Originally Posted by Hope2Pass
1) A non-competitive antagonist works at a different receptor binding sites and alter the configuration of the actual receptors for the agonist. Therefore, it reduces the number of receptors available for the agonist and that reduces the effect (efficacy). Non-competitive antagonist DO NOT compete with the agonist for the receptors. That is why the Potency remains the same because both drugs (the agonist and the antagonist) work on different receptors. The same dose of the agonist can still cause the effect but it is a reduced effect due to lack of receptors.
2) In competitive antagonist the potency decreases because the agonist and antagonist compete for the SAME receptors. The effect does not change because the same number of receptors are available for both. That is primarily why, if you increase the dose of the agonist, it will overcome the effects of competitive antagonist. Basically, you need a bigger dose (Potency) to get the same effect because with increased dose/concentration, it will bind more to the receptors than the competitive antagonist.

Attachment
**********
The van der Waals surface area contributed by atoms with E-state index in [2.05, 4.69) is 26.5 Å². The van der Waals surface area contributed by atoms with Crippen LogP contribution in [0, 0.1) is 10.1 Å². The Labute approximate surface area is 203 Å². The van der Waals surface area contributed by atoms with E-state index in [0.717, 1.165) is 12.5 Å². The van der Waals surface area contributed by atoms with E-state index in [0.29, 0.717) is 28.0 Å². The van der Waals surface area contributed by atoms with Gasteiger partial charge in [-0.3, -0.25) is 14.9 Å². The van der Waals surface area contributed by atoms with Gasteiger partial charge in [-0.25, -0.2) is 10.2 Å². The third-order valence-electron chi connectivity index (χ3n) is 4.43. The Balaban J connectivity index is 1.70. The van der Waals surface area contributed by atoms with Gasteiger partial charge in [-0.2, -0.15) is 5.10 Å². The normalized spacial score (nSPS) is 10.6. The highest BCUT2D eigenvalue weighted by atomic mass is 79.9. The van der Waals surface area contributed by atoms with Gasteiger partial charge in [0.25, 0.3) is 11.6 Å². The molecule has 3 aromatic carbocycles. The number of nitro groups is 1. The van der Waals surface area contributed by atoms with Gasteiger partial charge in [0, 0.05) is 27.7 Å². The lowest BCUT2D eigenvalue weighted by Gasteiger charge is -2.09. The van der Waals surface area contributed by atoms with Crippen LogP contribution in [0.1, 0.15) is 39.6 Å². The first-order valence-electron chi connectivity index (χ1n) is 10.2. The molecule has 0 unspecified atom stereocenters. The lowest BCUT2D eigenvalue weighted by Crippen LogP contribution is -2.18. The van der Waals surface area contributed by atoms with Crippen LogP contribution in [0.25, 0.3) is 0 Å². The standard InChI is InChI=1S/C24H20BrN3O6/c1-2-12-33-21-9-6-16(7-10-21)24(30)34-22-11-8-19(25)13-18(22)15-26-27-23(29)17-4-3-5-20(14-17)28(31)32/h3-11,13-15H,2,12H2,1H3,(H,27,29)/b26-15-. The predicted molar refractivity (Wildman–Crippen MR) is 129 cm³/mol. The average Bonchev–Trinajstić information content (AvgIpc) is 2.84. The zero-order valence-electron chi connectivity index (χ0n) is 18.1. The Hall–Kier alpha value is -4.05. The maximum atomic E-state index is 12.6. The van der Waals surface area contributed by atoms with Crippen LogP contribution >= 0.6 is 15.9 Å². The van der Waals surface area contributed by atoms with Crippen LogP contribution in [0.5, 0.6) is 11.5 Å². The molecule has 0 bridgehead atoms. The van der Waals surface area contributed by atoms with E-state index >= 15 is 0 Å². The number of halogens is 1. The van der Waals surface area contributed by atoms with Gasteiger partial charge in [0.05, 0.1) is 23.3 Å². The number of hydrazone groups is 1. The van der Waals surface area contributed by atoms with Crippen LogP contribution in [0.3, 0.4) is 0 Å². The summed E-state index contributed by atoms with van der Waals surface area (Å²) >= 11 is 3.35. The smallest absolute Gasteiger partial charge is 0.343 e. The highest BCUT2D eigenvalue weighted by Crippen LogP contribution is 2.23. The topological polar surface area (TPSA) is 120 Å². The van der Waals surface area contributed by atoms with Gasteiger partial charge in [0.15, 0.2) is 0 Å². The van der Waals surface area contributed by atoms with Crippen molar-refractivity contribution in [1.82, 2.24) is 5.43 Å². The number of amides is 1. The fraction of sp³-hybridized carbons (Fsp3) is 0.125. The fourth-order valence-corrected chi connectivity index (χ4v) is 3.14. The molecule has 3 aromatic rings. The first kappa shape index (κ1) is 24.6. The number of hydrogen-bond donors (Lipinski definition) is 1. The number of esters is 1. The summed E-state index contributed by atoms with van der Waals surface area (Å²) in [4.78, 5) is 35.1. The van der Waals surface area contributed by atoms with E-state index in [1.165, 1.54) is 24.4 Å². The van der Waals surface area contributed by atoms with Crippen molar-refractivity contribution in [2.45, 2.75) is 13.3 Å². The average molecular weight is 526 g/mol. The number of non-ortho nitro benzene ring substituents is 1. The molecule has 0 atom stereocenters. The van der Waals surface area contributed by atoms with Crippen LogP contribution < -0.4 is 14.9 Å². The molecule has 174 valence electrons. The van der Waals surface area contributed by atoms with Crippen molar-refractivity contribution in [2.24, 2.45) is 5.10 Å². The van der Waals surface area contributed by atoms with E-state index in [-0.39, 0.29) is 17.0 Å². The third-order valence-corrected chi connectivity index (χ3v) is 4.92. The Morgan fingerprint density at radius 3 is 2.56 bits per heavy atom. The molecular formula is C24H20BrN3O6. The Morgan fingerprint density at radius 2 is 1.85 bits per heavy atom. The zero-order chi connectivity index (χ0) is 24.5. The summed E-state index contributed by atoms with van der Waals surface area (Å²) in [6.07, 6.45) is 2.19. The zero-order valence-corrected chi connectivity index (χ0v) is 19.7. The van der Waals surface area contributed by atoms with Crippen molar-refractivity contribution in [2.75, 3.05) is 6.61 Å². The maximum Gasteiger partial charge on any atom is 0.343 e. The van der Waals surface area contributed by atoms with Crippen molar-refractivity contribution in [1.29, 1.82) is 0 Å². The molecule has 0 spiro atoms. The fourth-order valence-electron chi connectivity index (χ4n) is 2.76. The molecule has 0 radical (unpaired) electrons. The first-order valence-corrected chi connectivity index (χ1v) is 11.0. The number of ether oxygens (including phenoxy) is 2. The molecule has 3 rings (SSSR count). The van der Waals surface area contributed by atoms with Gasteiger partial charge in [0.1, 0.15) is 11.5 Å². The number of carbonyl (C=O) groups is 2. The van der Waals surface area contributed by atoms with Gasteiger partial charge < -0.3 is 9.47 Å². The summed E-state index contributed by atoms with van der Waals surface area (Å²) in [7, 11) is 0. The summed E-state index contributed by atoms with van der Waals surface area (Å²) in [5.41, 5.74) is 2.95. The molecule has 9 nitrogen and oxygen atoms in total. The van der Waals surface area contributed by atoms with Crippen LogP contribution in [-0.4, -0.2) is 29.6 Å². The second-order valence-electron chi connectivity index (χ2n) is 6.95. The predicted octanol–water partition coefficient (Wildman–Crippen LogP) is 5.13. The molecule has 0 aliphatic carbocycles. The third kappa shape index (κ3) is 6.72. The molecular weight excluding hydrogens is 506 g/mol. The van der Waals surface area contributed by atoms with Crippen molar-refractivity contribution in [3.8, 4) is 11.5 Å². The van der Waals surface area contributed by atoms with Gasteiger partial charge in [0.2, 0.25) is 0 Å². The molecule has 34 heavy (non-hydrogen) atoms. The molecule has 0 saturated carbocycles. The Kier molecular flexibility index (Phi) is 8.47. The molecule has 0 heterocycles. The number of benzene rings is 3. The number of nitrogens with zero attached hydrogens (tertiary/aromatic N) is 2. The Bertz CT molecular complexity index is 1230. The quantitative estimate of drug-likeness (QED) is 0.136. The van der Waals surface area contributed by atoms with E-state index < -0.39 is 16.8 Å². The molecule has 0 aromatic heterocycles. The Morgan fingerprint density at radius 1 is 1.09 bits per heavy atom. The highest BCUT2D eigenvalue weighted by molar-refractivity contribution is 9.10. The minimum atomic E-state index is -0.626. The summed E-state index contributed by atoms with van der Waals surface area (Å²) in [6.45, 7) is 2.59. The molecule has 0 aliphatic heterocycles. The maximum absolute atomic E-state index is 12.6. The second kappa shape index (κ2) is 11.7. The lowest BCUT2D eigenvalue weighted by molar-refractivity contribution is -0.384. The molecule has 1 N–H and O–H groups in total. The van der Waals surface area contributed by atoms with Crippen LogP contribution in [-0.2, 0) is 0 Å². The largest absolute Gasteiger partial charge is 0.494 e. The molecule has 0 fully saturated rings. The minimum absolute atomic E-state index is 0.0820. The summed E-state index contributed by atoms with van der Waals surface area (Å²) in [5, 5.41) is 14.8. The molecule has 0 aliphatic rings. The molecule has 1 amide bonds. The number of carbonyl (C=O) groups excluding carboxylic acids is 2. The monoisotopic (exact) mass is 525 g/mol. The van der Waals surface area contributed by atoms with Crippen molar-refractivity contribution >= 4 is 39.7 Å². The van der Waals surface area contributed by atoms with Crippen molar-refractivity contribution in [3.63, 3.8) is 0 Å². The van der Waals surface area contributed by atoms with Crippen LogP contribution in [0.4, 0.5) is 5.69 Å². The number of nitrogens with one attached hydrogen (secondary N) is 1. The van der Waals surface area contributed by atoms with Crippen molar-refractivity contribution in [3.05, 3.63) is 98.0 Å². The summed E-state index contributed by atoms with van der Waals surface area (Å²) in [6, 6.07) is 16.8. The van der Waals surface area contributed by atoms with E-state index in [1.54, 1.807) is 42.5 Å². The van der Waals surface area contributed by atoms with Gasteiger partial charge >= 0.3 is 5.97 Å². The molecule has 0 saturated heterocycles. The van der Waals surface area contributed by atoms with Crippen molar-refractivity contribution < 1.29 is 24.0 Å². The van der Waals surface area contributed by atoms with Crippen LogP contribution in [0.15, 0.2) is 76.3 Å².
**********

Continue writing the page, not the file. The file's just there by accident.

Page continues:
I'm actually wondering about noncompetitive antagonist and the "potency" being the same. I wonder if this is just a matter of terminology. Noncompetitive antagonists, when added, should result in a decreased Vmax and an unchanged Km. While I believe it is valid to equate (to some degree) potency with Km, saying that the potency doesn't change here seems incorrect to me.
Potency, according to first aid, is the "AMOUNT of drug needed for a given effect", in other words, the dosage you need to give in order to produce that same effect (that same rate of V). The Vmax is already decreased with the addition of a noncompetitive antagonist, which should mean that to produce the same effect of rate of V, the same absolute rate (V), not a PERCENTAGE of Vmax, should require more substrate. There is a distinction to be made between the absolute, numerical rate (V) as opposed to the "percent of maximum effect."
I hope this makes sense...